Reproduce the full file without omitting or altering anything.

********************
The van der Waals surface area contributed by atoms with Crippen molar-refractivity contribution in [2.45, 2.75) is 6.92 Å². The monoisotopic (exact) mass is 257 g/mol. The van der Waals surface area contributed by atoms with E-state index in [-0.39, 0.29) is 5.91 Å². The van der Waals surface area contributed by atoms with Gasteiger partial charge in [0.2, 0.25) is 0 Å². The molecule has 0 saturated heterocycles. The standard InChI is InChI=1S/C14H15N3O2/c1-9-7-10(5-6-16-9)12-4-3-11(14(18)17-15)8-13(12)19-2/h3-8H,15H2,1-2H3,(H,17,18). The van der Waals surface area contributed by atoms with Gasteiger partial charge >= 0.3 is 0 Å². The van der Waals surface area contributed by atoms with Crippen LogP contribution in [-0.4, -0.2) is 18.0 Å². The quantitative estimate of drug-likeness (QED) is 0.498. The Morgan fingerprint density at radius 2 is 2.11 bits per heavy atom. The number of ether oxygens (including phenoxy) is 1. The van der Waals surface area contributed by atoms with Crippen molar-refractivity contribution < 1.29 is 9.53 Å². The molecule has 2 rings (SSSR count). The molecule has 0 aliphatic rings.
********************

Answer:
The van der Waals surface area contributed by atoms with Crippen molar-refractivity contribution in [2.45, 2.75) is 6.92 Å². The monoisotopic (exact) mass is 257 g/mol. The van der Waals surface area contributed by atoms with E-state index in [-0.39, 0.29) is 5.91 Å². The van der Waals surface area contributed by atoms with Gasteiger partial charge in [0.2, 0.25) is 0 Å². The molecule has 0 saturated heterocycles. The standard InChI is InChI=1S/C14H15N3O2/c1-9-7-10(5-6-16-9)12-4-3-11(14(18)17-15)8-13(12)19-2/h3-8H,15H2,1-2H3,(H,17,18). The van der Waals surface area contributed by atoms with Gasteiger partial charge >= 0.3 is 0 Å². The van der Waals surface area contributed by atoms with Crippen LogP contribution in [-0.4, -0.2) is 18.0 Å². The quantitative estimate of drug-likeness (QED) is 0.498. The Morgan fingerprint density at radius 2 is 2.11 bits per heavy atom. The number of ether oxygens (including phenoxy) is 1. The van der Waals surface area contributed by atoms with Crippen molar-refractivity contribution < 1.29 is 9.53 Å². The molecule has 2 rings (SSSR count). The molecule has 0 aliphatic rings.